Guy Penrod’s nomenclature has earned international recognition thanks to his bestselling southern gospel-country music recordings and powerhouse performances. But when Guy is at home, an expansive farm just south of Nashville, Tennessee, the Grammy winning musician is a busy family man, raising eight kids – seven boys ranging from age twenty to eight, and one girl, Lacey, age six – with his bride of twenty-seven years, Angie.
Working to instill their bustling brood with genuine faith in a post-modern culture, Penrod purports hymns are a viable resource in maturing his home crew, and worldwide audience, in Christian discipleship. “If we aren’t careful theology can be overlooked in an attempt to be relevant,” the down-home singer explains. “Thorough theology is one of the strong points of hymns.”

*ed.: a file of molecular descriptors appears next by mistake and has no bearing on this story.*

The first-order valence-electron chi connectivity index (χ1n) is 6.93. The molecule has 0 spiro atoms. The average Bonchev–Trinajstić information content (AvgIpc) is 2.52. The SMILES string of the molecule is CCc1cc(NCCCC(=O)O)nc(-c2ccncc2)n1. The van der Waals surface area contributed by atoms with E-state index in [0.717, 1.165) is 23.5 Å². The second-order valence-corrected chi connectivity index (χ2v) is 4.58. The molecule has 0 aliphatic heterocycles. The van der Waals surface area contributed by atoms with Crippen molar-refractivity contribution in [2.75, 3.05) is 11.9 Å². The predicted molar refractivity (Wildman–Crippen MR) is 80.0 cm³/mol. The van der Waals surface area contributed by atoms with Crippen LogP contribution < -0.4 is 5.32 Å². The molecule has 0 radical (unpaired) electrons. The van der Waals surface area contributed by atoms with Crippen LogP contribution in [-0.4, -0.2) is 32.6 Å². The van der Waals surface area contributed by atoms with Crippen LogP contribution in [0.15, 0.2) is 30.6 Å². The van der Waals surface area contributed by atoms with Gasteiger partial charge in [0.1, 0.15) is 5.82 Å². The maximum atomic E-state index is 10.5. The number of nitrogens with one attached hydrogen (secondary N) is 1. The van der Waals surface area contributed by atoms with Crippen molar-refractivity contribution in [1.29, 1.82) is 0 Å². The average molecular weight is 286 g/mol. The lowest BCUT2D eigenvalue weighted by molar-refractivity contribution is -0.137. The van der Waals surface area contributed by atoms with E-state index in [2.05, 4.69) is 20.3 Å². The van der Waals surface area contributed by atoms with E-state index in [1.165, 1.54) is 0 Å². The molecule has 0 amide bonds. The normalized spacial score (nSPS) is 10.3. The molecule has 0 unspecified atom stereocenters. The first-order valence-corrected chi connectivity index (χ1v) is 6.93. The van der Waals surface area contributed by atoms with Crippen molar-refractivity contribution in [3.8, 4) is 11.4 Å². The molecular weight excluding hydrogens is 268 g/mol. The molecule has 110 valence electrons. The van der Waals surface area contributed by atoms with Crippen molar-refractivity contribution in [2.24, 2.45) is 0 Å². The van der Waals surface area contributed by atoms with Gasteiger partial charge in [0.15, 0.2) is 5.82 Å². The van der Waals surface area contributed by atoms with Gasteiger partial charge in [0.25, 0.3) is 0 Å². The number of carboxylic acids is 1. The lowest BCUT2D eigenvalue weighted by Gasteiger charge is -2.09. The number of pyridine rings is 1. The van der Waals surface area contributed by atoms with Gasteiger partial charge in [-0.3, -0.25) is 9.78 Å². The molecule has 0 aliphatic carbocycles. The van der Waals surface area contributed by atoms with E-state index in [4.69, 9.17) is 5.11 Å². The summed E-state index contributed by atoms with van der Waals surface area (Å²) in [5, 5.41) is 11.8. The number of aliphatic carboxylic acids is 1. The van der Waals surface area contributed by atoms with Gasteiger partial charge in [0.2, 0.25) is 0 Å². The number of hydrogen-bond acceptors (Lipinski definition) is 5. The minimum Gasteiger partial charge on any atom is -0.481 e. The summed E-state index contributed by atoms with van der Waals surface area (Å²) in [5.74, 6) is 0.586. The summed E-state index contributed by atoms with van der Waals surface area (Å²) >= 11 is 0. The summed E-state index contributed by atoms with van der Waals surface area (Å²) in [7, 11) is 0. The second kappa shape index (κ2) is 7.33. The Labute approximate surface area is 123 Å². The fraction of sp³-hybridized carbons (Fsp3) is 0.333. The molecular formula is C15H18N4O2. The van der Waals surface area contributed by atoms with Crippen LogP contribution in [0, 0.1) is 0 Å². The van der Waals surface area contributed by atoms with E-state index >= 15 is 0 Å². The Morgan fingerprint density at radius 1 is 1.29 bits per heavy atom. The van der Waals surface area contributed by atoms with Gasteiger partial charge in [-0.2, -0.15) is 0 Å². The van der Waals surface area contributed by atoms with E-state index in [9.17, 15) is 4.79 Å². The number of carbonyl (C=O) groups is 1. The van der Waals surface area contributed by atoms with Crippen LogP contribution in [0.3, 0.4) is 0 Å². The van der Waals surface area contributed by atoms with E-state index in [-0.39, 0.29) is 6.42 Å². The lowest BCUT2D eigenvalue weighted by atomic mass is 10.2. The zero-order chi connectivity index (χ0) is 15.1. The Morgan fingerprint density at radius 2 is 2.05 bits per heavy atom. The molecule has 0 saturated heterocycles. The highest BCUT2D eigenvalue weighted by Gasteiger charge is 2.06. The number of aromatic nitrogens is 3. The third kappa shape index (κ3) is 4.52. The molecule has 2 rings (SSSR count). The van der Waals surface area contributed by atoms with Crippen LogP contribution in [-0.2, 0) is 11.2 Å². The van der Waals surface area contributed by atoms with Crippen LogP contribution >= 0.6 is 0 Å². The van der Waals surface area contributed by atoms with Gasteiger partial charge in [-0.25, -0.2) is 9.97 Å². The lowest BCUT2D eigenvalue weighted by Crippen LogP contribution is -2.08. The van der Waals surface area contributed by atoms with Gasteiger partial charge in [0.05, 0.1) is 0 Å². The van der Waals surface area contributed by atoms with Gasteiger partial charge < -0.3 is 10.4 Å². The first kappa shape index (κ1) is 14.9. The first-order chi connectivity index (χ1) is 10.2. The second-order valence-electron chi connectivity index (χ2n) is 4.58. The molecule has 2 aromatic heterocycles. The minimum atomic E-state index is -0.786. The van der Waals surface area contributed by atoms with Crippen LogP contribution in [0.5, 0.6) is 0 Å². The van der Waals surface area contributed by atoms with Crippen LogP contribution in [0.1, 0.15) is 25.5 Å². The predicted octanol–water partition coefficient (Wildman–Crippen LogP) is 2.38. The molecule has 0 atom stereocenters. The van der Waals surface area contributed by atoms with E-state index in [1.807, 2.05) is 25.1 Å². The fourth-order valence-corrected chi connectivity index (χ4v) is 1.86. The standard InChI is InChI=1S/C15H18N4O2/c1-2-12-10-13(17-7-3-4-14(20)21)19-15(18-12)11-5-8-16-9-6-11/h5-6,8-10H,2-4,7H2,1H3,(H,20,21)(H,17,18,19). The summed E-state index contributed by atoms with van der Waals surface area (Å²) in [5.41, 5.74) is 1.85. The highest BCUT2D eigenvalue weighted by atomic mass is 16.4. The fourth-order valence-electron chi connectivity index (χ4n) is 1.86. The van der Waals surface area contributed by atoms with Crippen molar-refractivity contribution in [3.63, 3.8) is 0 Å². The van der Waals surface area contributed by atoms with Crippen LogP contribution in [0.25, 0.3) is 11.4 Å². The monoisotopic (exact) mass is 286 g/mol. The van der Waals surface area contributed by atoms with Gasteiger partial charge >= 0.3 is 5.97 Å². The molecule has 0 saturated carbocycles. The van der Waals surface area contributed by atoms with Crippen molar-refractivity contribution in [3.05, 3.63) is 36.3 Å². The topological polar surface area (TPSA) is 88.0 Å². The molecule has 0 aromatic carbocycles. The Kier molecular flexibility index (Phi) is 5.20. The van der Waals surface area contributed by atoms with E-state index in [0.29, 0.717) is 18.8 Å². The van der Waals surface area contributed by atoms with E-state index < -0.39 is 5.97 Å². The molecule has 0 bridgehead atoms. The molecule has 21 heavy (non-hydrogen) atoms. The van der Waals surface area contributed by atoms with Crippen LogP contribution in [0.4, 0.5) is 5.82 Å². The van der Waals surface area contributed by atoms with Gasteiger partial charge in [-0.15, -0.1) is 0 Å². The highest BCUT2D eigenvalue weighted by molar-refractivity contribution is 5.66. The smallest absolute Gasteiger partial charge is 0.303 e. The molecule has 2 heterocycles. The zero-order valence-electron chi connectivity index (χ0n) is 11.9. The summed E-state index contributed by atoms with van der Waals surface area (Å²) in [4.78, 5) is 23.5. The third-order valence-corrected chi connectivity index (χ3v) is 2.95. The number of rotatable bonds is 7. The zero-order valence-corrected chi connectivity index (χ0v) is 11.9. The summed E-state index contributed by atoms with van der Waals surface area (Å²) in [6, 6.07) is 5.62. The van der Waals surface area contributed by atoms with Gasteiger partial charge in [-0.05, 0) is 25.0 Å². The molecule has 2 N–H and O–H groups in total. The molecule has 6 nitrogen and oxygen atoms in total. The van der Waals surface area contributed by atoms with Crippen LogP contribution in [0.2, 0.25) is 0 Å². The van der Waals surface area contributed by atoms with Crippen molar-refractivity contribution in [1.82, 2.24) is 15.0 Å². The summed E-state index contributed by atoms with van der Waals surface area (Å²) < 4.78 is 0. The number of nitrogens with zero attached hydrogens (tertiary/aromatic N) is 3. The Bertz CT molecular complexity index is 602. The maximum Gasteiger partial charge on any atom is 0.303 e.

Revisiting historic songs of the faith in a non-liturgical, country music context on his latest recording, Hymns (Gaither Music Group) affords Penrod a platform to pass along his spiritual heritage through the medium he knows best – music. “I’m a pew baby, raised in the church,” he shares. “I love the church. And hymns are an important part of our history as believers.”
But hymns are more than a corporate expression for Penrod, playing an organic role in the singer’s personal spiritual life as well. “This morning, when Angie had to be away and I have eight children to care for, feed and get down to the schoolhouse to start their studies, I’m asking God for help. And these hymns bubble up.”
Guy hopes to induce the same kind of tip-of-the-tongue hymn influence for his children. “Angie and I try to allow worship music like this Hymns record to be present in our home, books that point to the good things of God, instruments lying around so the kids will play them.”
Reiterating these principles are for him as much as his kids, Penrod continues, “As I ingest the Word of God, as I talk to Him in prayer, as I listen to music in the form of spiritual songs, hymns are an ever-present molding, an infusion in my life. I certainly want to do my part in keeping them front and center, to refresh them musically, so they can stay listened to and sung.”